gations in this regard. As their office, however, was only temporarily connected with military protection, I directed Colonel Ten Broeck that as soon as they should return from a tour of a week or so in the counties west of Keokuk (on which tour they left about the 12th instant), they should be ordered back to Saint Louis, unless their discoveries should be such as demanded your attention and their further stay. I have written Colonel Darr, provost-marshal-general, Saint Louis, quite fully as to the service they were sent for the perform.
With great respect, general, your obedient servant,
T. C. H. SMITH,
HDQRS. DIST. OF MINNESOTA, DEPT. OF THE NORTHWEST,
Saint Paul, Minn., November 19, 1864.
Major R. H. ROSE,
Commanding Fort Wadsworth, Dak. Terr.:
MAJOR: Your dispatch of the 2nd instant to these headquarters containing information of the arrival of and your interview with Red Feather has been received. While it is the policy of the brigadier-general commanding to encourage as far as practicable the coming in of the friendly disposed Sissetons and of their kindred bands, you were right in stating to them frankly that they must depend as usual upon their own exertions for subsistence, while at the same time they will receive military protection against the attacks of the hostile savages. The proposition of Gabriel Renville, as expressed in your dispatch, to place all of the Indians in the camp under his charge on the same footing as to rations, without pay in any other form being allowed to particular individuals, will be considered when Major Brown shall have reported on the subject after having examined the whole ground.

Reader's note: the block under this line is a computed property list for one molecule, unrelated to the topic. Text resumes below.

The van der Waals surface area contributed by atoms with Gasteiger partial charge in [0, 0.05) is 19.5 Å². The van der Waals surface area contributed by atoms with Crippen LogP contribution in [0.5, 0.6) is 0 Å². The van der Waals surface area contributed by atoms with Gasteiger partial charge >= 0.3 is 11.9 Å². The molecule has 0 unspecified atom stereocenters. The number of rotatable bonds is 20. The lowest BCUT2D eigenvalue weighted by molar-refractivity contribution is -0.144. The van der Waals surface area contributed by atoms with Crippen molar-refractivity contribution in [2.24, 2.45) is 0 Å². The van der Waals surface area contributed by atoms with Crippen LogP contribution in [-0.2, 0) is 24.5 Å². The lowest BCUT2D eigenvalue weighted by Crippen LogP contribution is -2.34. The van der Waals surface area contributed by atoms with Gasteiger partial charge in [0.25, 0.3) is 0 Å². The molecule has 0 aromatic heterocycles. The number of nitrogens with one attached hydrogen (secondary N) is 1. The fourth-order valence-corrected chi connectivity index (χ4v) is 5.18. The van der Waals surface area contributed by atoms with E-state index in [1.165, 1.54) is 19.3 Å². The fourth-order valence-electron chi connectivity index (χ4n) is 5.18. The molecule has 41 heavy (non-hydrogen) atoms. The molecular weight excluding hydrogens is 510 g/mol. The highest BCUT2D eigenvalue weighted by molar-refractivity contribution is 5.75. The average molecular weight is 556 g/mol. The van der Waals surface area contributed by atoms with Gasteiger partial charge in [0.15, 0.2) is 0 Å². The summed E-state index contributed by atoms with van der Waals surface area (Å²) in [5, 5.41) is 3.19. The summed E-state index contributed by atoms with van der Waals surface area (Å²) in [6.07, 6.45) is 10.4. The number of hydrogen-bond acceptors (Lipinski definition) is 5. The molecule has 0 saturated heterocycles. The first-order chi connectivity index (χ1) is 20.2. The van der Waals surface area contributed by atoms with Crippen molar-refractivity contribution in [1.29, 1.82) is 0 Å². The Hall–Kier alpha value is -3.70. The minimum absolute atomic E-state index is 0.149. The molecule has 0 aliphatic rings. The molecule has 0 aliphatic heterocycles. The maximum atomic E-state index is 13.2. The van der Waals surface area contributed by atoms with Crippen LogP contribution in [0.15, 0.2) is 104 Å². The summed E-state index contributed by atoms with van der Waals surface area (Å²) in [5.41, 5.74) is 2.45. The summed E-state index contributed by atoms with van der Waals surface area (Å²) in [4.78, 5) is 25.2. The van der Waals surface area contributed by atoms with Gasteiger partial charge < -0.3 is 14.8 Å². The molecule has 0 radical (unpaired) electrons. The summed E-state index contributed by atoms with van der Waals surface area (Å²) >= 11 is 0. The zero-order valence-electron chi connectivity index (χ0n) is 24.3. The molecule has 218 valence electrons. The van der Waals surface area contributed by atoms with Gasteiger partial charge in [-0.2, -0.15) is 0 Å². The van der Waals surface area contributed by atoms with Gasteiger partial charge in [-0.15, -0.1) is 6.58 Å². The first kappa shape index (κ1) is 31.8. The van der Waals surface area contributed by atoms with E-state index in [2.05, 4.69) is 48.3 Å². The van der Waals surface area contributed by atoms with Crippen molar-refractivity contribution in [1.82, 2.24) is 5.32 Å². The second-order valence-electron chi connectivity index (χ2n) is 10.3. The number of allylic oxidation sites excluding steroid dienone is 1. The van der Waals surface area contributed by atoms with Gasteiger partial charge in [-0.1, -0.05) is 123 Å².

By command of Brigadier-General Sibley:
Very respectfully, your obedient servant,
R. C. OLIN,
NEW ORLEANS, LA., November 20, 1864.
(Via Cairo 27th.)
Major General H. W. HALLECK,
Chief of Staff:
SIR: Your dispatch of the 12th instant has been received. I have already been advised by General Rosecrans that under instructions from General Grant the forces under General A. J. Smith had been ordered to Nashville, Tenn., To meet this contingency the commanding officer at Memphis was authorized, in the event of his being threatened by Beauregard or Hood, to call upon General Reynolds for assistance, and the latter has been instructed to furnish any re-enforcements that may be necessary for that purpose, and has accumulated sufficient transportation at the mouth of White River for any movement that may be necessary. Arrangements have already been made for the purpose of cutting the Mobile and Ohio Railroad at different places by movements from Memphis, Vicksburg, and Baton Rouge. I do not think General Steele should be held answerable for the advance of Price into Mis-